The Midnight Ride You Missed in History Class

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The following is a tale that some have called one of the most daring rides in history. While Paul Revere’s midnight ride is better known thanks to the words of Henry Wadsworth Longfellow, Jack Jouett’s midnight ride was absolutely more difficult. Jouett’s story is not only a story of being in the right place at the right time but also a story of taking action.

We can’t will ourselves into situations like Jouett’s, where we are in the right place at the right time. But if and when we do find ourselves in those circumstances, we must make sure we have sufficiently prepared ourselves so that we don’t just sit by idly, afraid that we might fail if we try. Jack Jouett’s experience is a refreshing example of someone with great determination who was ready to act when it mattered most.

The Backstory

Jack Jouett was a captain in the Virginia militia stationed in the Charlottesville area. On the night of June 3, 1781, Jouett was sleeping soundly on the lawn in front of the Cuckoo Tavern. Sometime late that night, the rustle of horsemen drew him out of his slumber. He awoke to find a hefty unit of White Coats: a notorious regiment of British Dragoons led by Colonel Banastre Tarleton. Right time, right place.

Quick Thinking

Jouett was an astute son of a gun, and he quickly anticipated the intentions of the White Coats. Jouett knew that Thomas Jefferson, Patrick Henry and a slew of other notorious rebels were meeting just 40 miles up the road in Charlottesville at the Virginia General Assembly. At the time, Virginia hadn’t seen much in the way of battle, so most of the able-bodied men were up north with General George Washington. The remaining men in Virginia only added up to a small militia who were not sufficiently equipped to put up a fight against the White Coats.

Jouett knew that if he didn’t take charge and outpace the White Coats to the General Assembly, Tarleton and his men would have an easy victory in Charlottesville. The ride would be extremely risky and very likely impossible.

When Paul Revere mounted his horse in Boston headed toward Lexington, he had roughly 10-12 miles ahead of him on established roads. Jouett had to ride four-times the distance of Revere and he had to do it on rough, Virginia back roads! Assuming Tarleton had advance scouts on the main road to Charlottesville, Jouett couldn’t risk taking the main road at any point of his ride. His only option was to try and beat the White Coats to Charlottesville through the dark, overgrown Virginia backwoods.

In a quote by Virginia Dabney, the difficult obstacles that lay before Jouett were described in eye-opening detail:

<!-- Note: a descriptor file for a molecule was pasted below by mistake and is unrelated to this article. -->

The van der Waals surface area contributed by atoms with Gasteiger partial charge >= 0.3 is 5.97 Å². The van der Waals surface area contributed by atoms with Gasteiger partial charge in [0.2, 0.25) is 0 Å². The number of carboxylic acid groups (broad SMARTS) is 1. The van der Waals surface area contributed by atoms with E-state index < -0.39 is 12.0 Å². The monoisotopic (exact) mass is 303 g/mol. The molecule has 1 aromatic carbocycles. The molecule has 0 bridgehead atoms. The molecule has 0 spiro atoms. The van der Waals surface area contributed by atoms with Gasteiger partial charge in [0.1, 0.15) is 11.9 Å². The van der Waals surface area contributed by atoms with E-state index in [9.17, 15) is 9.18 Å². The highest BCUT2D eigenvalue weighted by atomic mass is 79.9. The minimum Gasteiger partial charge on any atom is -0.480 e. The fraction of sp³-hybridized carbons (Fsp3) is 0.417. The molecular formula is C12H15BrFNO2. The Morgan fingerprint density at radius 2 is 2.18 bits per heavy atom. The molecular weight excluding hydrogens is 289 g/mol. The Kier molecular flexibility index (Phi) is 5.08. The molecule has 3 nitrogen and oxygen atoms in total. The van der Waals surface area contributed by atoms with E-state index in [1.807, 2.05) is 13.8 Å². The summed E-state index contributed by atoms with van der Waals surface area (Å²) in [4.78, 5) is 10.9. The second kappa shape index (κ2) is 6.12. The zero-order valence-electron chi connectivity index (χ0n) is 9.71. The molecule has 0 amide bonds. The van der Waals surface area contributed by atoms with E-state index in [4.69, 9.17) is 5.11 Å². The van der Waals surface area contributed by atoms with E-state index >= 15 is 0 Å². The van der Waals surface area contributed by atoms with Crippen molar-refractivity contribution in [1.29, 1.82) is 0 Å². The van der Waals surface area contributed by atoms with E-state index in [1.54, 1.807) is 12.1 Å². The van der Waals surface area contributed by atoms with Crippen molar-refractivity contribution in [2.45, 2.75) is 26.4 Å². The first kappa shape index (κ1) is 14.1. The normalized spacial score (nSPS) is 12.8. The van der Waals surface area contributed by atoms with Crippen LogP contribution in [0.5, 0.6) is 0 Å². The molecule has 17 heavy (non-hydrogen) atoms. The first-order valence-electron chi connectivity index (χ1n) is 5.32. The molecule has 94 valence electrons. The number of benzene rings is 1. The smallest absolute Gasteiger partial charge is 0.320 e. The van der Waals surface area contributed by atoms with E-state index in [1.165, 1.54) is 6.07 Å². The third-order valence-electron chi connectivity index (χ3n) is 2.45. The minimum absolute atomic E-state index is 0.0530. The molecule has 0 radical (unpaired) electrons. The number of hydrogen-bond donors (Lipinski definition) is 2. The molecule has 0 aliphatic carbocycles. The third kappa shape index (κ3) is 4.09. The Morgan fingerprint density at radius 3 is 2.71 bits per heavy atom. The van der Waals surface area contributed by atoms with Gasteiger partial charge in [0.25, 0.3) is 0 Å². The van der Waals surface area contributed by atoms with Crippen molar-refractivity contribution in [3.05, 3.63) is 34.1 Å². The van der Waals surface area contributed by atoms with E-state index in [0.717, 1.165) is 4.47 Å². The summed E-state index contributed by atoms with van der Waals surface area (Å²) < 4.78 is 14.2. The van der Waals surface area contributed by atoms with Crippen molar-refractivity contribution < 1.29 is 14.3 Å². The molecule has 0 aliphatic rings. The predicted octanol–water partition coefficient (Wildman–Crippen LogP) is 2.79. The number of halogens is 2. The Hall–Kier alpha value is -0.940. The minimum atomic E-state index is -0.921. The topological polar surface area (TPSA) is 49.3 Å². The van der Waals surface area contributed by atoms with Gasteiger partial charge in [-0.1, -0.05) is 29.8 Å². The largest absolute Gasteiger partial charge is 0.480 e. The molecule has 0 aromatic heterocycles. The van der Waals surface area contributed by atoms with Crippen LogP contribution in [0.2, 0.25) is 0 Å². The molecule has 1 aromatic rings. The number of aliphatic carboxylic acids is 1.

“The unfrequented pathway over which this horseman set out on his all-night journey can only be imagined. His progress was greatly impeded by matted undergrowth, tangled bush, overhanging vines and gullies…his face was cruelly lashed by tree limbs as he rode forward and scars said to have remained the rest of his life were the result of lacerations sustained from these low-hanging branches.”

Photo Finish

Though seemingly insurmountable obstacles lay before Jouett, his determination edged him out over the White Coats. He made it to Jefferson’s Monticello home just as the dawn light painted the Virginia landscape. By the time Jefferson and the few Virginia legislators staying at his home made it out, the White Coats weren’t far behind. Once Jouett had alerted Jefferson, he mounted his horse again—bruised, bloody, and exhausted—and rode into Charlottesville to alert the rest of the Virginia Assemblymen.

In 1926, 145 years later, Stuart G. Gibbony, President of the Thomas Jefferson Memorial Foundation, laid to rest any qualms about the significance of Jouett’s historic ride to Charlottesville:

“But for captain Jack Jouett’s heroic ride, there would have been no Yorktown and the Revolutionists would have been only unsuccessful rebels.”

Jouett was truly a man of honor who was motivated by a cause greater than himself. When opportunity came knocking, he gave it everything he had.

Sometimes we have the choice to ride through metaphorical, overgrown backwoods or to go back to sleep. If we choose the road less traveled, and do it for a cause greater than ourselves, we can know that it’s at least worth it to try and possibly fail than to never try at all. I hope we can all take a page from Jouett’s book and live with a little more determination and a little less fear of failure.

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Written by Braden Thompson